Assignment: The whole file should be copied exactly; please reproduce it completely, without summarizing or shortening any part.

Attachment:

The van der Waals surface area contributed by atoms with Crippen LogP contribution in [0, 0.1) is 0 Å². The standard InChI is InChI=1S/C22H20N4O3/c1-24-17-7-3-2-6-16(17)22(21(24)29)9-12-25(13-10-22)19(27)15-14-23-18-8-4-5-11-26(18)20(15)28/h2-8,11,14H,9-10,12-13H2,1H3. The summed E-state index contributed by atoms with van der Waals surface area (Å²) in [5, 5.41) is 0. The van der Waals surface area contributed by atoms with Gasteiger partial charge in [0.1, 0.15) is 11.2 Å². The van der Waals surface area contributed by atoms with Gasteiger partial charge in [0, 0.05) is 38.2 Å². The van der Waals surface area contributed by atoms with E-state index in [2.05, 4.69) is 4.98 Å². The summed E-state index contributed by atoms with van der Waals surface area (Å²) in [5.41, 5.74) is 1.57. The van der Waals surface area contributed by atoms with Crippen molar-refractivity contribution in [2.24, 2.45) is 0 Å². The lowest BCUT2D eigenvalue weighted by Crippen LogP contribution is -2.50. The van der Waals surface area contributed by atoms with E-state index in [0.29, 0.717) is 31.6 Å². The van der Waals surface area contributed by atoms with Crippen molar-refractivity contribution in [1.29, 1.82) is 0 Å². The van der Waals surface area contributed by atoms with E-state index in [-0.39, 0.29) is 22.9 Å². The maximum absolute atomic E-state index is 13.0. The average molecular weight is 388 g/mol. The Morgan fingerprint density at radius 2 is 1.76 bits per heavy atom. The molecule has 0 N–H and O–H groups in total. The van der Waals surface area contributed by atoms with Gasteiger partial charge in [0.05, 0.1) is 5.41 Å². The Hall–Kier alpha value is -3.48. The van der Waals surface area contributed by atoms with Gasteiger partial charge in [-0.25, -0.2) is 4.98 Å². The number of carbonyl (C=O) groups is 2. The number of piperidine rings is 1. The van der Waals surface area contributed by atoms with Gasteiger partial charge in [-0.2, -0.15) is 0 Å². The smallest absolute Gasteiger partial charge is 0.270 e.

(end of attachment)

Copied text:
The van der Waals surface area contributed by atoms with Crippen LogP contribution in [0, 0.1) is 0 Å². The standard InChI is InChI=1S/C22H20N4O3/c1-24-17-7-3-2-6-16(17)22(21(24)29)9-12-25(13-10-22)19(27)15-14-23-18-8-4-5-11-26(18)20(15)28/h2-8,11,14H,9-10,12-13H2,1H3. The summed E-state index contributed by atoms with van der Waals surface area (Å²) in [5, 5.41) is 0. The van der Waals surface area contributed by atoms with Gasteiger partial charge in [0.1, 0.15) is 11.2 Å². The van der Waals surface area contributed by atoms with Gasteiger partial charge in [0, 0.05) is 38.2 Å². The van der Waals surface area contributed by atoms with E-state index in [2.05, 4.69) is 4.98 Å². The summed E-state index contributed by atoms with van der Waals surface area (Å²) in [5.41, 5.74) is 1.57. The van der Waals surface area contributed by atoms with Crippen molar-refractivity contribution in [2.24, 2.45) is 0 Å². The lowest BCUT2D eigenvalue weighted by Crippen LogP contribution is -2.50. The van der Waals surface area contributed by atoms with E-state index in [0.29, 0.717) is 31.6 Å². The van der Waals surface area contributed by atoms with Crippen molar-refractivity contribution in [1.29, 1.82) is 0 Å². The van der Waals surface area contributed by atoms with E-state index in [-0.39, 0.29) is 22.9 Å². The maximum absolute atomic E-state index is 13.0. The average molecular weight is 388 g/mol. The Morgan fingerprint density at radius 2 is 1.76 bits per heavy atom. The molecule has 0 N–H and O–H groups in total. The van der Waals surface area contributed by atoms with Gasteiger partial charge in [0.05, 0.1) is 5.41 Å². The Hall–Kier alpha value is -3.48. The van der Waals surface area contributed by atoms with Gasteiger partial charge in [-0.25, -0.2) is 4.98 Å². The number of carbonyl (C=O) groups is 2. The number of piperidine rings is 1. The van der Waals surface area contributed by atoms with Gasteiger partial charge in [-0.2, -0.15) is 0 Å². The smallest absolute Gasteiger partial charge is 0.270 e.